The recent four-channel audio-installation Concert for a Sewing-Machine and a Tree
, recently displayed within the framework of the Zagreb Urbanfestival
and now transferred from the public space of a square (from the trees) into a gallery venue, has also been created by intertwining and adoption of situations that actually took place in reality. Edited in the manner of a musical score, this interchange of irregular rhythms and sounds from real time and space, located into the public space of a city park, in four tree-crowns, introducing a spatial illusion of by no means harmless connotations, has for a short time animated a static idyll of the urban green oasis of the square. The produced sounds remind of the upsetting events that had shortly before happened in the immediate vicinity of the park. They are a result of long-term mismanagement by ruling structures, i.e. systematic economic destruction of one of the last textile factories in Croatia. The work of machines and women’s hands, of protesting voices, tearing, cutting, and sewing together are provoking, testifies Luiza Margan, while new questions crop up about who, how and to what end re-distributes the space and structures. The allusion to re-tailoring, suggested by the dominant sound of sewing machines and tearing of the cloth eludes any attempt at non-ambiguous interpretation. This re-tailoring evokes the memories of actual events (like renaming Trg Francuske Republike into Trg dr. Franje Tuđmana), as well as contemporary gentrification processes, which are frequently conducted in collaboration with art, in order to enliven a devastated structure after its economic collapse. In this particular structure, associations keep forming a chain: indicated by sound, the listener faces a new cognitive space that outlines the concept of power of individual resistance and even his/her possibilities to re-tailor the already set routes and to design trajectories to which the resistance to the inherent language of power is feasible and maybe even possible. “The language of power is being ‘urbanised’, but the city is still subjected to juxtaposed processes that complement each other and enter different combinations outside of the panoptic power”, says Michael de Certeau.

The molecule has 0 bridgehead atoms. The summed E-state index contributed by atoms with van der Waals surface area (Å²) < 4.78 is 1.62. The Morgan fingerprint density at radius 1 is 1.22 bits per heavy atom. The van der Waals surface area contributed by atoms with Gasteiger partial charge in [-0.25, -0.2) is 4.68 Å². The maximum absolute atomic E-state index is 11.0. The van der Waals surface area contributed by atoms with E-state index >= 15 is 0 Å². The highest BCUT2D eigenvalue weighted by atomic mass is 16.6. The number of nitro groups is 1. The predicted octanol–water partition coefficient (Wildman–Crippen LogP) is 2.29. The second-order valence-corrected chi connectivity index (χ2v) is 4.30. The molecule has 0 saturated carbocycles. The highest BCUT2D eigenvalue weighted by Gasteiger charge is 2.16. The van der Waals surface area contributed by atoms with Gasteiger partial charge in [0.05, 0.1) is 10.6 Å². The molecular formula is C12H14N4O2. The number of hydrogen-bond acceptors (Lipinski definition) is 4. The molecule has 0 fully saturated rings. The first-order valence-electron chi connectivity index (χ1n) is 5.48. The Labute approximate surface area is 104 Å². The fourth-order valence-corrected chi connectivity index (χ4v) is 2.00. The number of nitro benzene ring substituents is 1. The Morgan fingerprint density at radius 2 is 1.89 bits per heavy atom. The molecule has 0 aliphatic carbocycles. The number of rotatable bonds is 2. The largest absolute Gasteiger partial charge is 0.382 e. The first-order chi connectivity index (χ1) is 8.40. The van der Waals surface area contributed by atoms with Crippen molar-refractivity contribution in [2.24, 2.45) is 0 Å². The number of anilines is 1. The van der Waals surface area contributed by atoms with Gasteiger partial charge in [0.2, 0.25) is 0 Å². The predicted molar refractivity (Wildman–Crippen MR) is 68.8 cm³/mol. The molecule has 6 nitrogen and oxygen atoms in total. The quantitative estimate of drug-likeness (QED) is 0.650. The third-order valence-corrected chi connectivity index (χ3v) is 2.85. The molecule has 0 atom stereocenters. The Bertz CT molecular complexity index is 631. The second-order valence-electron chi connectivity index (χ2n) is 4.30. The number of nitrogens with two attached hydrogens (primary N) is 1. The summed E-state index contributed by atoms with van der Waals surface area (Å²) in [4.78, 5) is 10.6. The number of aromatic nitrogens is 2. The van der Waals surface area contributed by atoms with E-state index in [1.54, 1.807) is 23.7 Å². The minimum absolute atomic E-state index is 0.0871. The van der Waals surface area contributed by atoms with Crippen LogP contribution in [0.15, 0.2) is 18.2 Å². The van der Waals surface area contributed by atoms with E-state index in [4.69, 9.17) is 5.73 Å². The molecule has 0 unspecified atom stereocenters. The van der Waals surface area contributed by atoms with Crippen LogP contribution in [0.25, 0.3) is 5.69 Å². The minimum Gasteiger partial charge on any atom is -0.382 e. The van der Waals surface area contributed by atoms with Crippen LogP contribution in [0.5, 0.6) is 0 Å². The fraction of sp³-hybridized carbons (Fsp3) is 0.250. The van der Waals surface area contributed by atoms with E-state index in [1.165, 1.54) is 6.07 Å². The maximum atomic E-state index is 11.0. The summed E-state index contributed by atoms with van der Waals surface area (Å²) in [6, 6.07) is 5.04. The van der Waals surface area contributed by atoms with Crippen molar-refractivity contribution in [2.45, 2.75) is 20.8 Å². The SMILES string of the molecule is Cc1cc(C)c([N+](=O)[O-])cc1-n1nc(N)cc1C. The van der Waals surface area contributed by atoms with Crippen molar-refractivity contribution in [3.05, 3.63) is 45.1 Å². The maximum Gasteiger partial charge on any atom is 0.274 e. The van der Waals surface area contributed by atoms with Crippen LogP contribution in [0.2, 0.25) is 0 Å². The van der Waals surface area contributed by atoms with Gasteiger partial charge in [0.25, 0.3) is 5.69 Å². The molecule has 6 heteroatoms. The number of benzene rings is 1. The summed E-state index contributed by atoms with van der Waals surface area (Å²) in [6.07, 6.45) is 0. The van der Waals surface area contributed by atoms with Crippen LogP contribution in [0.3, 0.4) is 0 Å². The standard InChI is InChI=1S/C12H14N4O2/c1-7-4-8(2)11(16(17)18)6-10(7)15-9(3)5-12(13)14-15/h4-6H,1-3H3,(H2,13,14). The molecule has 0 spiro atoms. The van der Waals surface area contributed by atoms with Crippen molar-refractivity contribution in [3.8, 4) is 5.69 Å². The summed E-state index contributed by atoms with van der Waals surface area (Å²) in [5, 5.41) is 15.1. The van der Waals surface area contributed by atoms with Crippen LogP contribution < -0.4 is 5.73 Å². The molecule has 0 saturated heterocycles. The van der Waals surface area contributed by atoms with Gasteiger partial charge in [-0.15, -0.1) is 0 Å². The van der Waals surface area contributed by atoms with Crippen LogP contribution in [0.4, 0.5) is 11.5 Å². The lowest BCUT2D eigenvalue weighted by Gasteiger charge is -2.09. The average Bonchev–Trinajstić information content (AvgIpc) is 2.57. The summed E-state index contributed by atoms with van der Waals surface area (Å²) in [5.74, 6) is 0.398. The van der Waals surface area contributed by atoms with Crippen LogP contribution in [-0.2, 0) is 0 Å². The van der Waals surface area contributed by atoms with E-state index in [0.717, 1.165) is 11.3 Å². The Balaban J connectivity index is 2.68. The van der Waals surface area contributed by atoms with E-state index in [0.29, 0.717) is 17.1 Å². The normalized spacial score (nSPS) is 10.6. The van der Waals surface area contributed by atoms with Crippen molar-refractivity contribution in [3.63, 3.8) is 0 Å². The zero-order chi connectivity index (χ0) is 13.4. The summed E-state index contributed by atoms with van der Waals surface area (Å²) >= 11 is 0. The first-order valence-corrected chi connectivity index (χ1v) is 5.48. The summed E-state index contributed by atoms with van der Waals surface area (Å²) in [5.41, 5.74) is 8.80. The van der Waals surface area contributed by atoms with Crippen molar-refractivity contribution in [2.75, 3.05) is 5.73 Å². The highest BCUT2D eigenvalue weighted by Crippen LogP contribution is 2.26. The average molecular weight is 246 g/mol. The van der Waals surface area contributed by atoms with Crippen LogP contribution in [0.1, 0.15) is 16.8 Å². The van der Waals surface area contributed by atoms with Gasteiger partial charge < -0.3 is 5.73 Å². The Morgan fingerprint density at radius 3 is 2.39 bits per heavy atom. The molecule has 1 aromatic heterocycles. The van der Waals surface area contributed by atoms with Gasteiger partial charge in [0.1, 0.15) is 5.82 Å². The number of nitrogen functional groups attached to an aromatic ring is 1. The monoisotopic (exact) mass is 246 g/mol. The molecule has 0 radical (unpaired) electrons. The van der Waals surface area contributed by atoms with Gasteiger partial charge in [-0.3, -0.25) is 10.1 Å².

In Luiza Margan’s “wandering semantics”, in which art intertwines with reality, this sound installation, initially intended for direct and unplanned reception by passers-by in a place that had really experienced re-tailoring in the recent past, has now been transferred into a new situation – gallery venue – as part of the artist’s research practice. Although in her work she takes documentary methods of immanent practices of contemporary artistic activism as her point of departure, on the other hand Luiza does not deny the existence of an autonomous field of art. Migrations and dislocation of signs from one venue to the other, from one level of reality into the other by applying artificial editing procedures will equally efficiently result in reflections on critical spots not only in the society as such, but also in the position of art and artists in that society. The problem of the image/picture is how to depict a voice, writes Mladen Dolar; it brilliantly solves this problem in the editing process linked to Lacan’s description of urges as something devised and not founded on natural order of things or instincts; this editing process is not final, and like a surrealist collage it has no beginning and end.
These sound installations, collages, and video-plays, which in some segments remind us of zaum
-like artistic gestures of avant-garde provenance, although they do not come about as a result of immediate intrusion into the field of reality – by directly influencing the awareness (and thus also the conscience) of the individual – will finally, as it seems to me, have an equally mobilizing effect.
Radmila Iva Janković
English translation: Andy Jelčić
Michael de Certeau, The Practice of Everyday Life
, University of California Press, Berkeley, 1984 (translated by Steven Rendall)
Mladen Dolar, A Voice and Nothing More
, The MIT Press, Cambridge, MA, 2006
Production: KUD Mreža/ Galerija Alkatraz. The project was supported by: Ministry of Education, Science, Culture and Sport of the Republic of Slovenia, City Council Ljubljana - Department of Culture and Bundesministerium für Unterricht, Kunst und Kultur.
Photo: Sunčan P. Stone